Sidney council has approved its new strategic plan aimed at setting the town’s priorities for the coming year and the next three.
The annual strategic plan review process was delayed from its usual fall schedule so that it would be set by the newly elected council, which approved it on Monday (Feb. 27). Despite that, Mayor Cliff McNeil-Smith said the overarching theme of the new plan is continuity from the work started and completed under the previous plan.
“Several initiatives started under the previous council will complete this term, and some of the larger ones are the Active Transportation Plan, which is out on public engagement right now, but that process started last term, and we will look to approve that plan some time in the spring,” said McNeil-Smith. “Another is the parking study. We have to plan in advance for things like that to occur, and that will actually come to committee of the whole on Monday (March 6). Another is a review and update of the town’s website.”
Some priorities completed last term have also spawned new priorities outlined in the new plan. One of the most significant in the entire plan is the zoning bylaw review, which was spawned after the town’s new Official Community Plan, which was approved in June 2022.
McNeil-Smith said a zoning bylaw review must follow a new OCP as it provides the more specific guidance and regulations on what can be done in each of the broader land use zone outlined in the OCP, and provincial legislation requires it be consistent with the OCP.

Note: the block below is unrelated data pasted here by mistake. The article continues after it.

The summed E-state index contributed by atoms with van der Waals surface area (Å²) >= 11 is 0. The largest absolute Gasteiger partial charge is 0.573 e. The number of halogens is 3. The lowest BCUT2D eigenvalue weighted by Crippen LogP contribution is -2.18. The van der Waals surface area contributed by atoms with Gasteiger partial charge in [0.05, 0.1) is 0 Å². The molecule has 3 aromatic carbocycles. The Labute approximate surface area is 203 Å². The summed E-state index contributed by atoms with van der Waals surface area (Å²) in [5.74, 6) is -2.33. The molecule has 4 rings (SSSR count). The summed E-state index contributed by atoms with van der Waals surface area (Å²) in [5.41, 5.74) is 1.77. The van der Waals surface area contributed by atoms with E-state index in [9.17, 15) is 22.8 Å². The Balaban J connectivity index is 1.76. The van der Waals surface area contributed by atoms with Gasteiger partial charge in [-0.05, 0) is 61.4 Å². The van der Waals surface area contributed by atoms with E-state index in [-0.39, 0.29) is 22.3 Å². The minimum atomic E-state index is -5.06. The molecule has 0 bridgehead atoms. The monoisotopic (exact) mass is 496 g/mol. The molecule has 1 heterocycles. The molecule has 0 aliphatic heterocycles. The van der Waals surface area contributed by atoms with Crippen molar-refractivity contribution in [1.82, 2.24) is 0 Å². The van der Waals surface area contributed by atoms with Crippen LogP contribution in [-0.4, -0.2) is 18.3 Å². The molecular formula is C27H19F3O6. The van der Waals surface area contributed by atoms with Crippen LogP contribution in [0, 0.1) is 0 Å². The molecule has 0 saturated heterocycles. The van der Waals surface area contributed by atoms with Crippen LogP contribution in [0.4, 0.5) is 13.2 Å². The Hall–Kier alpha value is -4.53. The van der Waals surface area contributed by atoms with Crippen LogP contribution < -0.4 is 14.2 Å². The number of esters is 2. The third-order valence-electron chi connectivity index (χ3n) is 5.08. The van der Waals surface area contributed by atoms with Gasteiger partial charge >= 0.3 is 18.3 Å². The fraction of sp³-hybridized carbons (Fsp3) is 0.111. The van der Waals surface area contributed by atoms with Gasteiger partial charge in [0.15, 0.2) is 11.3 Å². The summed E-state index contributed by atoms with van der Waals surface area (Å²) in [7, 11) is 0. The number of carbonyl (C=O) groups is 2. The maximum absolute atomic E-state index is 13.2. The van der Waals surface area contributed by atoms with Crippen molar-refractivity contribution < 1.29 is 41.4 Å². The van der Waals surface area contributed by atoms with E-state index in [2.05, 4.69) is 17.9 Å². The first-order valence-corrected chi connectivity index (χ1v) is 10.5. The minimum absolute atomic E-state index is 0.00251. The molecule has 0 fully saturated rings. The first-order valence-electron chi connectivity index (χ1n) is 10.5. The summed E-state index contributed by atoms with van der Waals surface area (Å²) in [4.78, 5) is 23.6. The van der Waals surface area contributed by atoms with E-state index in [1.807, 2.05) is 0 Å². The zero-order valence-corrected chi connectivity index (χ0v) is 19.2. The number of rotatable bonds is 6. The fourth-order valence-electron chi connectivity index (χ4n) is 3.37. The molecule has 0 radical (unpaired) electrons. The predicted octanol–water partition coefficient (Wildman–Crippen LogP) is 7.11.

“It will be a significant planning process to update the zoning bylaw, and that will take more than a year to complete.”
Other priorities in the new plan are modified versions of items featured in previous plans, such as implementing housing policies and initiatives from the OCP.
“It’s a priority to create conditions to increase the number and types of housing, including affordable options,” said McNeil-Smith. “We wanted it to be broader and speak to creating conditions to increase the number and types of housing, but we accidentally left out the word affordability from the plan, and that’s an oversight brought to our attention during public feedback (at Monday’s meeting) so I’ll be bringing an amendment to council so it is clear continuing to bring affordability to housing in our community is a priority as well.”
Some new priorities are featured in the plan, the most significant of which for McNeil-Smith is to begin work on the Facilities Asset Management Plan, specifically conducting the civic site analysis. That work will focus on assessing the infrastructure of town hall, the RCMP detachment building, public works yard, and the courthouse/driver services building to see what improvements are needed, and start looking at what those could look like.
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